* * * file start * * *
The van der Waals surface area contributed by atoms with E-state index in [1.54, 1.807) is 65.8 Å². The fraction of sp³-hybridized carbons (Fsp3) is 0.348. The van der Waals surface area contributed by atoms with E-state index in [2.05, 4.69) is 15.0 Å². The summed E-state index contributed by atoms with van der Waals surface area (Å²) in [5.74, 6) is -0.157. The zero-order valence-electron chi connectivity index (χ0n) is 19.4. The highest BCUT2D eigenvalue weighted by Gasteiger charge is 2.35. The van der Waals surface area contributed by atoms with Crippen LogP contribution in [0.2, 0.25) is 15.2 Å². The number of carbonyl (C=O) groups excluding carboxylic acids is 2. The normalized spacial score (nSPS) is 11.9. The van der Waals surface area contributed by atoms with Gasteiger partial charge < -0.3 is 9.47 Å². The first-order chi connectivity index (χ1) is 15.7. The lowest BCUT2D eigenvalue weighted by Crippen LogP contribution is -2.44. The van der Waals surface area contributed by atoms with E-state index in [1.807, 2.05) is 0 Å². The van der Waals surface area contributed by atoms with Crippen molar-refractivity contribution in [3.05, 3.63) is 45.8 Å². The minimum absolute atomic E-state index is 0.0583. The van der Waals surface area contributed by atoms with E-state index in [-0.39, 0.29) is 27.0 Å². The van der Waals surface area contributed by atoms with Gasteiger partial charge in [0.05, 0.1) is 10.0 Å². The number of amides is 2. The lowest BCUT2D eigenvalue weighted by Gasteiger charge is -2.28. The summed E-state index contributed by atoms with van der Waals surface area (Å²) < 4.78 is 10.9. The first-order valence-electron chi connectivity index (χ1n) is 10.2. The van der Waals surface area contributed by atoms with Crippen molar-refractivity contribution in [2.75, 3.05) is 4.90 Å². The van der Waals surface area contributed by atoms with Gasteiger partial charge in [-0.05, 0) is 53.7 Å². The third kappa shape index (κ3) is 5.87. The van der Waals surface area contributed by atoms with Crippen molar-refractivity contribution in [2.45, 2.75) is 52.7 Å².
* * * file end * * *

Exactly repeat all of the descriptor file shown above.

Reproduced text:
The van der Waals surface area contributed by atoms with E-state index in [1.54, 1.807) is 65.8 Å². The fraction of sp³-hybridized carbons (Fsp3) is 0.348. The van der Waals surface area contributed by atoms with E-state index in [2.05, 4.69) is 15.0 Å². The summed E-state index contributed by atoms with van der Waals surface area (Å²) in [5.74, 6) is -0.157. The zero-order valence-electron chi connectivity index (χ0n) is 19.4. The highest BCUT2D eigenvalue weighted by Gasteiger charge is 2.35. The van der Waals surface area contributed by atoms with Crippen LogP contribution in [0.2, 0.25) is 15.2 Å². The number of carbonyl (C=O) groups excluding carboxylic acids is 2. The normalized spacial score (nSPS) is 11.9. The van der Waals surface area contributed by atoms with Gasteiger partial charge < -0.3 is 9.47 Å². The first-order chi connectivity index (χ1) is 15.7. The lowest BCUT2D eigenvalue weighted by Crippen LogP contribution is -2.44. The van der Waals surface area contributed by atoms with E-state index in [1.807, 2.05) is 0 Å². The van der Waals surface area contributed by atoms with Crippen molar-refractivity contribution in [3.05, 3.63) is 45.8 Å². The minimum absolute atomic E-state index is 0.0583. The van der Waals surface area contributed by atoms with E-state index in [-0.39, 0.29) is 27.0 Å². The van der Waals surface area contributed by atoms with Gasteiger partial charge in [0.05, 0.1) is 10.0 Å². The number of amides is 2. The lowest BCUT2D eigenvalue weighted by Gasteiger charge is -2.28. The summed E-state index contributed by atoms with van der Waals surface area (Å²) < 4.78 is 10.9. The first-order valence-electron chi connectivity index (χ1n) is 10.2. The van der Waals surface area contributed by atoms with Crippen molar-refractivity contribution in [2.75, 3.05) is 4.90 Å². The van der Waals surface area contributed by atoms with Gasteiger partial charge in [-0.05, 0) is 53.7 Å². The third kappa shape index (κ3) is 5.87. The van der Waals surface area contributed by atoms with Crippen molar-refractivity contribution in [2.45, 2.75) is 52.7 Å².